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Top Line: Pegula's failure in Buffalo, NHL trade rumors and more

Braden Holtby has had a terrible start to 2013, but improved against Florida. [Jeanine Leach/Icon SMI] Braden Holtby has had a terrible start to 2013, but improved against Florida. [Jeanine Leach/Icon SMI]

By Allan Muir

Another extended Snowmaggedon guide to today's must-read hockey stories:

Sabres owner Terry Pegula might be a brilliant businessman, but he's a joke of an owner according to several NHL insiders. A hatchet job by the Buffalo News, or a fair indictment of a man who somehow doesn't recognize the sad state of his own affairs? It doesn't help that his $12 million man was scratched last night. 

• Wayne Gretzky called this Swede "his favorite player of the last decade." Except what he really said was probably "favourite."

• Bruce Garrioch has trade talk involving the Ducks, Sharks, Wild and more in his Sunday column.

• What is the price of principle? In the case of Tim Thomas, bailing on the Bruins likely cost him his shot at the Hall of Fame. I'm guessing he can live with that.

• What's behind Patrick Kane's hot start? The quick answer is time well spent in Switzerland during the lockout, but the real answer speaks more to his maturity. Kane is finally growing up, and that's allowed him to find the focus that he's lacked too often in the past.

• A big save early got Braden Holtby in the game and powered the Washington netminder to his first shutout--and first big win--of the season. The Caps also got another goal from Alex Ovechkin, who might just be getting used to that whole right wing thing.

• The craziest stat of the early season? After last night's convincing 6-0 win in Montreal the Maple Leafs have the league's second-best road record at 6-1.

Martin Brodeur might be numbed by his own milestones but he was thrilled to see a teammate achieve one in a 3-1 win over the Penguins. Speaking of Marty, here's an interesting infographic to commemorate his 1,200th game.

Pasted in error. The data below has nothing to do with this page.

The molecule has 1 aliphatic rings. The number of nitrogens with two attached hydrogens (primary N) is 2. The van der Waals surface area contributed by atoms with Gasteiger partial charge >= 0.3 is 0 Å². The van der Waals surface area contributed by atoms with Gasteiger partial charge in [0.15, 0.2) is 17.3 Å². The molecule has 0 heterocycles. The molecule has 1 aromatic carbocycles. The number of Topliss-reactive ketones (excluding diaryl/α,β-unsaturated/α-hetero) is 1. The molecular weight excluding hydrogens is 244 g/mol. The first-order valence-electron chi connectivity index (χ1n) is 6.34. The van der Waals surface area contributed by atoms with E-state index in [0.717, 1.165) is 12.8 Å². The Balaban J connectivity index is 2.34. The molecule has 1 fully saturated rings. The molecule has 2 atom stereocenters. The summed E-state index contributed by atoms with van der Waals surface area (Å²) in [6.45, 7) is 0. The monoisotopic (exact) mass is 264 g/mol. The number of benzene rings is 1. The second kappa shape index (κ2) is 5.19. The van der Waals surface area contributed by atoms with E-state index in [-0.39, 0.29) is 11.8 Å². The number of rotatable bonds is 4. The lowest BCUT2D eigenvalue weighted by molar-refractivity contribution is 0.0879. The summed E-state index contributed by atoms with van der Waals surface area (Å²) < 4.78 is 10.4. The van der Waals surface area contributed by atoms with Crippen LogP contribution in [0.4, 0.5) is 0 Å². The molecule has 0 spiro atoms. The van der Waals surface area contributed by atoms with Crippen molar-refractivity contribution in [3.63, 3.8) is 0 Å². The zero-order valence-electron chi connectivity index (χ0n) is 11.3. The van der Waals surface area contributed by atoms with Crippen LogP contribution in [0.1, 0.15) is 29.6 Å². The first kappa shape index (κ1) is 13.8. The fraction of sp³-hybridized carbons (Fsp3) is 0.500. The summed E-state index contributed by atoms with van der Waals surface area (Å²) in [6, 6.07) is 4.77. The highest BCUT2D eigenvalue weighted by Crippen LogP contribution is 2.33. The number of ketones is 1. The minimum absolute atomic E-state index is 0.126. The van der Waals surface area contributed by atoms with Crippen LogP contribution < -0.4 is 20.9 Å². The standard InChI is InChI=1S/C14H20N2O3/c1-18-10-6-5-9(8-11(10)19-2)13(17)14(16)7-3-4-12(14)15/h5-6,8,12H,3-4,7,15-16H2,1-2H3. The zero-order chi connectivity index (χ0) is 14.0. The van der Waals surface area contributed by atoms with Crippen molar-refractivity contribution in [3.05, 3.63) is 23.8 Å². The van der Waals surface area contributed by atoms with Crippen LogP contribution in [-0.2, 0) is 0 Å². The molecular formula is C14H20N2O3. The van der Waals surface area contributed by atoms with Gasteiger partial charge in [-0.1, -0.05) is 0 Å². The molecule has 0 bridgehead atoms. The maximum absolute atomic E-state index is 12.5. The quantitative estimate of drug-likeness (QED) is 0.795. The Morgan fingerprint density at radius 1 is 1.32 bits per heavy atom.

• The Sharks may have lost their fourth-straight contest last night, but there's no panic in San Jose. Which is nice to say, of course, but the inability of the team to score when Joe Thornton and Patrick Marleau are silenced is clearly a big issue whether they're worried or not.

Nikolai Khabibulin suffered the loss in Detroit Saturday but for a guy playing his first game in nearly 11 months, the 40-year-old looked pretty sharp.

• This is cool. Marc-Andre Fleury personally pays to bump four students from the standing-room only section to glass seats at each Penguins game.

• So much for that "lasting and permanent damage" the league was doomed to suffer after the lockout, eh?

• The Blues have now lost four straight and Brian Elliott is reminding everyone why he was available for anyone to pick up prior to his magical 2011-12 season. Looks like he's out of the mix for now, with rookie Jake Allen in. The Blues obviously need a different look in net. After giving up five-or-more goals just three times all of last season, they've done it now in each of their last four. More bad news: veteran Jamie Langenbrunner is lost for the season.

• Catching up: here's a great read from Friday's Toronto Star about the 90th anniversary of hockey's first-ever play-by-play broadcast.

• When a star goalie is lost, the rest of the team is supposed to rally around the backup, not feed him to the wolves like the Flames did to Leland Irving last night in Vancouver.

• Looks like Vancouver's Zack Kassian is in the market for a new nickname after learning there can be only one Kassassin.

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